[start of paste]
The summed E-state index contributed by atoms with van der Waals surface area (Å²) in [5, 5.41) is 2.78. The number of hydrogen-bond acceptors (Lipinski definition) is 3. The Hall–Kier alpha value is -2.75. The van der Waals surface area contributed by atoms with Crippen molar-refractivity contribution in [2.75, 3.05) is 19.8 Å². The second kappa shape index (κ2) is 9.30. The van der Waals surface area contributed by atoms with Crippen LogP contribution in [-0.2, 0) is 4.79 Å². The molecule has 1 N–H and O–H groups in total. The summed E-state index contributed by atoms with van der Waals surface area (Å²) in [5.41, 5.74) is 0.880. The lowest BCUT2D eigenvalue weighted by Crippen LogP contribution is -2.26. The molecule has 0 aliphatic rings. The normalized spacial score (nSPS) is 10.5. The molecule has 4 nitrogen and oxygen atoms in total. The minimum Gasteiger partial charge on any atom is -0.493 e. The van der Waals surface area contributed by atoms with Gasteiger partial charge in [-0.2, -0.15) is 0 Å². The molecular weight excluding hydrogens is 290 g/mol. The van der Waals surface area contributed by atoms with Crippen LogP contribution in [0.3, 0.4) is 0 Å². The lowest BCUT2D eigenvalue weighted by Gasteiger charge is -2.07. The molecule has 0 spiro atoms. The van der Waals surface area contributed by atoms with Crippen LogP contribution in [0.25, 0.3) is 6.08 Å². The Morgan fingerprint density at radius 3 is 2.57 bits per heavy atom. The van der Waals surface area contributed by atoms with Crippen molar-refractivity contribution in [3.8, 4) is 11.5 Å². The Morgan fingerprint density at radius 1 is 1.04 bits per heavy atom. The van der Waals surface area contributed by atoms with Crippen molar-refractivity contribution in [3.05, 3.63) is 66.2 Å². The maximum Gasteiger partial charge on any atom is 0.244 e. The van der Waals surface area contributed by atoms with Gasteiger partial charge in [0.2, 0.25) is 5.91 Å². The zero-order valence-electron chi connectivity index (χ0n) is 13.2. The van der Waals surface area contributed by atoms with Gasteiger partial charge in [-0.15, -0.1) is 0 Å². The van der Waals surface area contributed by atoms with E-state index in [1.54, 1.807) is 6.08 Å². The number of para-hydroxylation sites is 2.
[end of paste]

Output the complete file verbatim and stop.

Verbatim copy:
The summed E-state index contributed by atoms with van der Waals surface area (Å²) in [5, 5.41) is 2.78. The number of hydrogen-bond acceptors (Lipinski definition) is 3. The Hall–Kier alpha value is -2.75. The van der Waals surface area contributed by atoms with Crippen molar-refractivity contribution in [2.75, 3.05) is 19.8 Å². The second kappa shape index (κ2) is 9.30. The van der Waals surface area contributed by atoms with Crippen LogP contribution in [-0.2, 0) is 4.79 Å². The molecule has 1 N–H and O–H groups in total. The summed E-state index contributed by atoms with van der Waals surface area (Å²) in [5.41, 5.74) is 0.880. The lowest BCUT2D eigenvalue weighted by Crippen LogP contribution is -2.26. The molecule has 0 aliphatic rings. The normalized spacial score (nSPS) is 10.5. The molecule has 4 nitrogen and oxygen atoms in total. The minimum Gasteiger partial charge on any atom is -0.493 e. The van der Waals surface area contributed by atoms with Gasteiger partial charge in [-0.2, -0.15) is 0 Å². The molecular weight excluding hydrogens is 290 g/mol. The van der Waals surface area contributed by atoms with Crippen LogP contribution in [0.3, 0.4) is 0 Å². The lowest BCUT2D eigenvalue weighted by Gasteiger charge is -2.07. The molecule has 0 spiro atoms. The van der Waals surface area contributed by atoms with Crippen LogP contribution in [0.25, 0.3) is 6.08 Å². The Morgan fingerprint density at radius 3 is 2.57 bits per heavy atom. The van der Waals surface area contributed by atoms with Crippen molar-refractivity contribution in [3.8, 4) is 11.5 Å². The Morgan fingerprint density at radius 1 is 1.04 bits per heavy atom. The van der Waals surface area contributed by atoms with Crippen molar-refractivity contribution in [3.05, 3.63) is 66.2 Å². The maximum Gasteiger partial charge on any atom is 0.244 e. The van der Waals surface area contributed by atoms with Gasteiger partial charge in [0.2, 0.25) is 5.91 Å². The zero-order valence-electron chi connectivity index (χ0n) is 13.2. The van der Waals surface area contributed by atoms with Gasteiger partial charge in [-0.15, -0.1) is 0 Å². The van der Waals surface area contributed by atoms with E-state index in [1.54, 1.807) is 6.08 Å². The number of para-hydroxylation sites is 2.